My husband and I had plans to fly from LA to Tampa last weekend when an ice storm decided to hit Dallas, forcing our airline to cancel our flights and bump us to another carrier.
We were so thankful that there were two spots left for us, but were disappointed when we discovered they were across the aisle from each other, each located in the middle seat. I was certain that some kind soul would be willing to trade seats so we could sit next to one another.
But when we got to row 18 and I brightly asked, "Would anyone be willing to switch with us so my husband and I could sit together?" two of the four men in question wouldn't meet my eyes and the others just sort of shook their heads like they were turning down a door-to-door salesperson.
I started fuming.
I hunkered into my seat with a million rude comments zinging through my head. "This wouldn't have happened in a row full of women." "I hope if you and your wife ever find yourselves in a similar predicament, someone is kind enough to move for you." "Oh, and a Merry Christmas to you too!"
I knew the way out of the frustration was to coach myself; to focus on how grateful I was to even be sitting on that plane. But my anger was burning hotter than my coaching resolve.
I purposely took up more space on the armrest just to spite one of my neighbors. I ignored the other's attempts to make conversation. I was so mad but at the same time wishing something would snap me out of my funk.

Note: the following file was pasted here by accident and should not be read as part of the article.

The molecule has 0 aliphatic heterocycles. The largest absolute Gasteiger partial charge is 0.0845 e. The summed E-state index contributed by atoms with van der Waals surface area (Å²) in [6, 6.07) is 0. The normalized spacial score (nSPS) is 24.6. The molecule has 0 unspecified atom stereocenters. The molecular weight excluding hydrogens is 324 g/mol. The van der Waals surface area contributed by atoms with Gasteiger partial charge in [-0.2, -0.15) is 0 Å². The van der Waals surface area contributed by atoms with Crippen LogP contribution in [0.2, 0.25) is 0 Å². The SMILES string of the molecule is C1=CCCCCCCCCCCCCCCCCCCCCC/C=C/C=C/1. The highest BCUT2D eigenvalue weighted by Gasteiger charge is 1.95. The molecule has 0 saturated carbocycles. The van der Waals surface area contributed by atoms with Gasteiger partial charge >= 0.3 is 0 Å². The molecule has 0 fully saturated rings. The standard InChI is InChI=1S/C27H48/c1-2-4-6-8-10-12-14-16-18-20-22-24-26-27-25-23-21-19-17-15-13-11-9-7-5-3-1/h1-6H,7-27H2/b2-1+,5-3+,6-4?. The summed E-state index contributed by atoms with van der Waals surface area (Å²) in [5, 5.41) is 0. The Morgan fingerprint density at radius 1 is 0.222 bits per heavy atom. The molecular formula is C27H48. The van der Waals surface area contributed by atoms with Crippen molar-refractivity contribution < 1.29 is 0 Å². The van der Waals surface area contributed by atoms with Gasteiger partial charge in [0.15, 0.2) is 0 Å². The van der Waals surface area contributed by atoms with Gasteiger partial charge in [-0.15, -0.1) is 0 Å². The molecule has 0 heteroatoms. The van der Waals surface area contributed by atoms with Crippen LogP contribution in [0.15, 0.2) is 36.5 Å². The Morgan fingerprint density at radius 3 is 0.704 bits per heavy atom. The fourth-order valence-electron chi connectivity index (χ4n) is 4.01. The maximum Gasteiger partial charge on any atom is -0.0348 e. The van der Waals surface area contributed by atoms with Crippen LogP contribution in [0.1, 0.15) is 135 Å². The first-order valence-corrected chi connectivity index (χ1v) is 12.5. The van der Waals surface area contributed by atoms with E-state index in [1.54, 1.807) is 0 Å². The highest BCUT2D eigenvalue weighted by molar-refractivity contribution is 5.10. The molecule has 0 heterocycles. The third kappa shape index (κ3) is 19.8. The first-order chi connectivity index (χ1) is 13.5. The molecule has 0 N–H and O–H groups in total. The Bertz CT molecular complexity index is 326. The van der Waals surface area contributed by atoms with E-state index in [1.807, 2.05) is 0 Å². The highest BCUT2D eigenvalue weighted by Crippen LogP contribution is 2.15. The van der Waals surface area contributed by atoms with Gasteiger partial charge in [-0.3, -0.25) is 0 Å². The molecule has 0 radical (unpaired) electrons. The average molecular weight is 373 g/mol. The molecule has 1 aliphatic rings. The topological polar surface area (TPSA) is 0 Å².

And then I started reading an article by Ann Lamott in the November issue of O Magazine. The title was "I am really ticked off. Do I have to be forgiving?" Here's an excerpt:
"This is what Hell feels like: to be obsessed with a generally awful person who isn't even aware of the turmoil he or she is causing. Heaven is to have forgiven—or to have forgiven-ish, the best you can, for now. When your heart is even slightly softer toward that person and you are less clenched and aggrieved, you've been touched by grace.Forgiveness.
Grace is spiritual WD-40. It eases our way out of grippy, self-righteous stuckness."
That thing we think is for other people but is really a savior to our own sanity.
I felt my racing pulse start to slow. I almost laughed out loud at the Universe for sending me the exact message I needed at that moment. Not only did it have impact on me during my plane ride, it was a powerful reminder of how to handle sticky holiday situations—which can be rife with grudgey opportunities.
Wherever you're holding anger right now, see if you can let some of it go by focusing on the power of forgiveness. I guarantee it'll make you feel a little better. Like a stocking stuffed with tickets for primo seats on your favorite airline.